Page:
Eleventh Circuit Reverses In Part Securities Fraud Judgment Against Clearing Broker In An Action Brought By The SEC

Author:Mr John Stigi and Taraneh Fard
Profession:Sheppard Mullin Richter & Hampton

In Securities & Exchange Commission v. Goble, 2012 WL 1918819 (11th Cir. May 29, 2012), the United States Court of Appeals for the Eleventh Circuit held that the recording of a sham transaction in the corporate books did not constitute "securities fraud" in violation of Section 10(b) of the Securities Exchange Act of 1934 ("Exchange Act"), 15 U.S.C. § 78j(b), and Securities & Exchange Commission ("SEC") Rule 10b-5, 17 C.F.R. § 240.10b-5, because "a misrepresentation that would only influence an individual's choice of broker-dealers cannot form the basis for § 10(b) securities fraud liability." In so holding, the Eleventh Circuit declined "the SEC's invitation to expand [the] definition of materiality" to capture the misrepresentation.

Richard Goble founded and controlled North American Clearing, Inc. ("North American"), a clearing broker for about forty small brokerage firms which cleared transactions for more than 10,000 customer accounts valued at more than $500 million. During late 2007 and early 2008, North American faced declining revenues, and allegedly struggled to meet its operating expenses and make required contributions to its cash reserve account as required by SEC regulations. Finally, in May 2008, Goble directed the CFO of North American to record a sham transaction — a $5 million money market purchase — to make it appear that North American could withdraw $3.4 million from its cash reserve account. Financial Industry Regulatory Authority, Inc. examiners discovered a discrepancy created by the sham money market purchase and demanded an explanation. An SEC enforcement action followed, charging that North American violated the Customer Protection Rule under Section 15(c)(3) of the Exchange Act, 15 U.S.C. § 78o(c)(3), codified in SEC Rule 15c3-3, 17 C.F.R. § 240.15c3-3, and the Exchange Act's books and records requirements under Section 17(a) of the Exchange Act, 15 U.S.C. § 78q(a), codified in SEC Rule 17a-3, 17 C.F.R. § 240.17a-3. The SEC also charged Goble with violating Rule 10b-5 (in addition to aiding and abetting the firm's alleged securities law violations).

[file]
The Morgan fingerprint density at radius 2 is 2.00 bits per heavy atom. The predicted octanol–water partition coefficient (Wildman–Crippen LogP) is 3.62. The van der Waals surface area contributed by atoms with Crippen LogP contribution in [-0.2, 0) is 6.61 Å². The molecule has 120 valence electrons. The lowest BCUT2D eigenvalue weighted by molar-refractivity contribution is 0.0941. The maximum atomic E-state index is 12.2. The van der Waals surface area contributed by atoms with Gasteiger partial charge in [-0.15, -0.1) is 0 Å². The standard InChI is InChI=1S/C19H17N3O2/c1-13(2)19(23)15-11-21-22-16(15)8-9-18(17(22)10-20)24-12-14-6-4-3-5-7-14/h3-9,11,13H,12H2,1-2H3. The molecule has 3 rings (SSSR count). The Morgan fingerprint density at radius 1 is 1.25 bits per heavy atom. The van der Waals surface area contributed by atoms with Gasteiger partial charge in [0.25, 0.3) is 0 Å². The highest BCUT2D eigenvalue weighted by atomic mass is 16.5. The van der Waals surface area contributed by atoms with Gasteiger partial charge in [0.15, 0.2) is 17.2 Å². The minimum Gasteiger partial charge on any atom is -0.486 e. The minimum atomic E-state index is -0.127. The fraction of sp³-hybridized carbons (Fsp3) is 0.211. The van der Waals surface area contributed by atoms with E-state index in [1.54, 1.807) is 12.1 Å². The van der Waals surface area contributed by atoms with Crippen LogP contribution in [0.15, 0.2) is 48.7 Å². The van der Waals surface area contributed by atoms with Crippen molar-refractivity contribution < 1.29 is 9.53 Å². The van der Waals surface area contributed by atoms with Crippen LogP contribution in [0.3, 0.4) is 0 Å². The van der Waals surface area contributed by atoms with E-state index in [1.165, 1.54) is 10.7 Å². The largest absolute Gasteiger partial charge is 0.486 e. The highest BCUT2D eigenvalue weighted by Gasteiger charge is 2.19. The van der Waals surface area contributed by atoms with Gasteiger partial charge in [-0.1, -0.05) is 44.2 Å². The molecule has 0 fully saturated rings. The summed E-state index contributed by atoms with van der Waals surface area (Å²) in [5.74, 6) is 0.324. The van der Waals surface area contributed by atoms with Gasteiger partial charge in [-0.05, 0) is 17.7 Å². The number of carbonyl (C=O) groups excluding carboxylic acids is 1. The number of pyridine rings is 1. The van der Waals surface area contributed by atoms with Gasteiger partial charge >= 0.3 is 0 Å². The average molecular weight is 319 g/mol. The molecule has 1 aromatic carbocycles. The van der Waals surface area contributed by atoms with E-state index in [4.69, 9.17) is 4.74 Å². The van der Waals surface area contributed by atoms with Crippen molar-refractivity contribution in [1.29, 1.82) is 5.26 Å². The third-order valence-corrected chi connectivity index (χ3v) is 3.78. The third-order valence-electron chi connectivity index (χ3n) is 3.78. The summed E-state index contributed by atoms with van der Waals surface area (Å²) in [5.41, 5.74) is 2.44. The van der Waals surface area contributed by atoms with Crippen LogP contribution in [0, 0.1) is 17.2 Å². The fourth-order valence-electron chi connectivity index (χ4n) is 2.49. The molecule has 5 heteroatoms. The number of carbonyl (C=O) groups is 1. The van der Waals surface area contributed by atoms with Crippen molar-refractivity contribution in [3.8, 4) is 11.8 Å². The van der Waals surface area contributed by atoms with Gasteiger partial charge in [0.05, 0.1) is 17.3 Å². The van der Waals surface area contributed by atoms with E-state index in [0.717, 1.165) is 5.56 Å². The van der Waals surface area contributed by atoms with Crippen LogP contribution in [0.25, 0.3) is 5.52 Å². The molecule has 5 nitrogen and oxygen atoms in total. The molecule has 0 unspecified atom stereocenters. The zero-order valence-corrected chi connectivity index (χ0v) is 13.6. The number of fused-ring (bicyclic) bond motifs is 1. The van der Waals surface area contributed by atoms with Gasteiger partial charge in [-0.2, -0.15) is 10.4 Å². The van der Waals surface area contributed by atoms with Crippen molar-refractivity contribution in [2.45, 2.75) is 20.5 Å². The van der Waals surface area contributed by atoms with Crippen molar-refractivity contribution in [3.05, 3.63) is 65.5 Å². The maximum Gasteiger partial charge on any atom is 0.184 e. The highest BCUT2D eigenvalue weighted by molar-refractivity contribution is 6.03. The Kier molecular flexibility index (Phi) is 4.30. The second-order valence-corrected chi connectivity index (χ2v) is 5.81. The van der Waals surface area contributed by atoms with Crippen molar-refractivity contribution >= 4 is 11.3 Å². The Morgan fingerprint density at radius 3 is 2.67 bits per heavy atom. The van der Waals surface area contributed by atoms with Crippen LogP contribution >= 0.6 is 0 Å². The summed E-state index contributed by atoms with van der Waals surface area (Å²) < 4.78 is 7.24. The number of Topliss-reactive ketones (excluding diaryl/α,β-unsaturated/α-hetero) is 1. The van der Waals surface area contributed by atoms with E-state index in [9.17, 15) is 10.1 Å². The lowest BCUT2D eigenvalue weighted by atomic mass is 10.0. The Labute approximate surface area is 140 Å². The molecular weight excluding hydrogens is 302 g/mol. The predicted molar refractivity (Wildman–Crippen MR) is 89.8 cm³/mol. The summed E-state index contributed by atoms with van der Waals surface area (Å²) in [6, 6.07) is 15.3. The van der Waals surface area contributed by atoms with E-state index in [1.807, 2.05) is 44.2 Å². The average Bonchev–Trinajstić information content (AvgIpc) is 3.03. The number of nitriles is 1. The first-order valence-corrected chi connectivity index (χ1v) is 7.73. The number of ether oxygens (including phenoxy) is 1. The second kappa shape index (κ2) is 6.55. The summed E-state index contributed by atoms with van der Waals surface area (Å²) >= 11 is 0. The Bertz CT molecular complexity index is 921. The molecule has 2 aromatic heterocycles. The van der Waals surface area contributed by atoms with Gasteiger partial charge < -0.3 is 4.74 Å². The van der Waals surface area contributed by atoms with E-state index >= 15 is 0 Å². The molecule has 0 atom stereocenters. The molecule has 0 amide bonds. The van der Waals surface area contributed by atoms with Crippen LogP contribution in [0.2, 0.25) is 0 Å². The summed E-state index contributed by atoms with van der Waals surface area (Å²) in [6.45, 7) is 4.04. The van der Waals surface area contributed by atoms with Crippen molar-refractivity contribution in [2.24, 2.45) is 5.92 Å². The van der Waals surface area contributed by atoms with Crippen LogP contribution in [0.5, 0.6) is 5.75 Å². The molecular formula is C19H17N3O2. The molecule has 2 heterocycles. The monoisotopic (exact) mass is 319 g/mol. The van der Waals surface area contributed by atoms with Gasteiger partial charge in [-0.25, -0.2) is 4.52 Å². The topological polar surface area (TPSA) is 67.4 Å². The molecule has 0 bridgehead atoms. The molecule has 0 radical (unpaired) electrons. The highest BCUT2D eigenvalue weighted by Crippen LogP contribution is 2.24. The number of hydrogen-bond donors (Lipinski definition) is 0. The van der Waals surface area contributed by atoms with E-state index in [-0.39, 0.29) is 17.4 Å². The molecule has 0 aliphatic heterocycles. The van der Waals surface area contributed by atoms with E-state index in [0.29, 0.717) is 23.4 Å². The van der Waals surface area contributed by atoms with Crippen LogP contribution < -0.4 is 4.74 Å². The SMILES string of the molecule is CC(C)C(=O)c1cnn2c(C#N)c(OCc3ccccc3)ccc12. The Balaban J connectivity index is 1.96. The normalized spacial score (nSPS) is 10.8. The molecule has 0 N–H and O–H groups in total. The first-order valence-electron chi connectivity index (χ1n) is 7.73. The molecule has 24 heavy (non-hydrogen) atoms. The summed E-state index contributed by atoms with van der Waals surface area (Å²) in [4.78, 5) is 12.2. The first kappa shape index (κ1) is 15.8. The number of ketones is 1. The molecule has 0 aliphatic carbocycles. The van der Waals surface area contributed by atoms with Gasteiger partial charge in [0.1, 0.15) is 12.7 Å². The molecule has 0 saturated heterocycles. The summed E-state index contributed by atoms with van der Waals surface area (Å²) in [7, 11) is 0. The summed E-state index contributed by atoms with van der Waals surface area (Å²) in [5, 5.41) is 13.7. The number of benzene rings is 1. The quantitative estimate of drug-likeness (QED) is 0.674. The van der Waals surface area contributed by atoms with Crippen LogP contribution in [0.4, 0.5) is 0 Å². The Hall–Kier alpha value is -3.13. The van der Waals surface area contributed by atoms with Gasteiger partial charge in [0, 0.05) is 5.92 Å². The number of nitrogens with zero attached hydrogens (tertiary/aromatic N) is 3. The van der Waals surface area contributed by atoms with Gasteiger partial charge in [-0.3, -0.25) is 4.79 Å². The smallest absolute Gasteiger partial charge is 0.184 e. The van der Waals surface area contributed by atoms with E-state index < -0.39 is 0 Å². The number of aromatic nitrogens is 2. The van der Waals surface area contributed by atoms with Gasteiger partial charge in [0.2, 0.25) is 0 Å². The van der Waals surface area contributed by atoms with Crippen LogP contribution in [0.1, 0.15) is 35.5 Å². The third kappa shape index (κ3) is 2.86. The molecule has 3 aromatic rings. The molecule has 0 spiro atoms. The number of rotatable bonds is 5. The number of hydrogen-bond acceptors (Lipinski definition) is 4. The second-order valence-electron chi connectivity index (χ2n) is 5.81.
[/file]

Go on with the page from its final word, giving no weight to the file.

The SEC settled with North American, but not Goble personally. After trial, the United States District Court for the Middle District of Florida held that Goble's actions concerning the sham money market transaction violated Section 10(b) and Rule 10b-5 (in addition to aiding and abetting the firm's violations). The district court enjoined Goble from future violations...

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